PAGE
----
“‘That’s hearsay, I guess,’ Mr Depp told the court, which prompted laughter. The judge replied, ‘I’m not sure it’s even being offered for the truth of the matter.’”[1]

If you paid attention to the Johnny Depp-Amber Heard trial between April 11 and June 1, 2022, you know that hearsay was a hot topic of coverage, and that is what we discuss in this article.

What Hearsay Is

Hearsay is often defined as “an out-of-court statement made for the truth of the matter asserted.”[2] What the does that mean though? First, let us look to our trusty Federal Rules of Evidence (FRE):

Rule 801. Definitions That Apply to This Article; Exclusions from Hearsay

The following definitions apply under this article:

(a) Statement. “Statement” means a person’s oral assertion, written assertion, or nonverbal conduct, if the person intended it as an assertion.

(b) Declarant. “Declarant” means the person who made the statement.

(c) Hearsay. “Hearsay” means a statement that:

(1) the declarant does not make while testifying at the current trial or hearing; and

(2) a party offers in evidence to prove the truth of the matter asserted in the statement.[3]

Keep in mind that there is a plethora of case law that dives into the subsections of Rule 801. This article is a general overview of what hearsay is, and what it is not. It is important to keep in mind that out-of-court statements are any that occur outside of the current trial or hearing.[4]

Whenever you are eliciting any kind of testimony from your witness, you must be aware of the purpose of the testimony. If you are offering it for a purpose where it does not matter whether the testimony is true or not, then it is not hearsay.[5]

For example, let’s say Alex is on the stand and I seek to elicit that Jared told her “It’s Halloween!” on January 1, 2023. If I elicit that statement with the purpose of proving it was in fact Halloween, that would be offered for the truth of the matter asserted, and thus hearsay. However, if I elicit that statement with the purpose of proving that Jared is sarcastic, it does not matter whether the statement is true or false, and thus, not hearsay.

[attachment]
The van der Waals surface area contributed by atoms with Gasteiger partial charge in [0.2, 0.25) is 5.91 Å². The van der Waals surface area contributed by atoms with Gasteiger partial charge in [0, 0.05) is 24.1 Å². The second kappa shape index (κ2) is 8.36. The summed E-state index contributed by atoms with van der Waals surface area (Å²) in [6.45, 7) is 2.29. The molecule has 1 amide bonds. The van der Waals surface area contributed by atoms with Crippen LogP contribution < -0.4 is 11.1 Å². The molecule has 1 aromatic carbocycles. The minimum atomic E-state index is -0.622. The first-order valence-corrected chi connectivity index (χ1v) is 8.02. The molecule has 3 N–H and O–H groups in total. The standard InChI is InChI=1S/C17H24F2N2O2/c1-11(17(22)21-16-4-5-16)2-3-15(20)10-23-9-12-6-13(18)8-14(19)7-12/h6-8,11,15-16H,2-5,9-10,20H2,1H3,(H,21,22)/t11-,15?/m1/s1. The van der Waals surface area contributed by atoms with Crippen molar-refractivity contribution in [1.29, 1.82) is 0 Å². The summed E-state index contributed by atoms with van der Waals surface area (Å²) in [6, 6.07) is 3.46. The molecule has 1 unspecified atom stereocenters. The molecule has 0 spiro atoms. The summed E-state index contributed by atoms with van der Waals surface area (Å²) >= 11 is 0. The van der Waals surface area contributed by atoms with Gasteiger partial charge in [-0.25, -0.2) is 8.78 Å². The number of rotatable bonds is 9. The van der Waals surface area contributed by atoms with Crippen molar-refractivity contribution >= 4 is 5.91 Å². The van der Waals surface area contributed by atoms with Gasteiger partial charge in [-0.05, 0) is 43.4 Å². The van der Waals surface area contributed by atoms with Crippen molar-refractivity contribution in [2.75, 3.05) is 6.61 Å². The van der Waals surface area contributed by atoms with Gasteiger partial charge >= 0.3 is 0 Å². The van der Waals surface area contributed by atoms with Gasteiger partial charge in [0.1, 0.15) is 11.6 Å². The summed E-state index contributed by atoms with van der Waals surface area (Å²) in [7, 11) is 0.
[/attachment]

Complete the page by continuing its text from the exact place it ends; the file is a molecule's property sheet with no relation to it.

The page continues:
If you have ever played the game of telephone, then it will be easy to understand why statements made by a declarant for their truth should be inadmissible without a proper exception. There are far too many biases and misconceptions when relaying second-hand information.

Exceptions to Hearsay

There are two ways to overcome a hearsay objection. The first is through one of the many hearsay exceptions. These exceptions are outlined in FRE 803 (Exceptions to the Rule Against Hearsay), FRE 804 (Hearsay Exceptions; Declarant Unavailable), and FRE 807 (Residual Exception). Each exception has a foundation that must be laid in order to qualify the testimony.

Once the proper foundation for a particular exception has been laid and accepted by the court, then a statement that is in fact hearsay, will now come in for its truth.

The policy behind many of these exceptions is that the circumstances surrounding them are of a nature in which it is extremely unlikely that the declarant would have lied. It is important to note that FRE 803 is a non-dispositive list of exceptions.

Exclusions from Hearsay

The second way in which a hearsay objection can be overcome is by proving that the statement you are offering falls under an exclusion which makes the statement not hearsay. Exclusions from hearsay fall under FRE 801(d):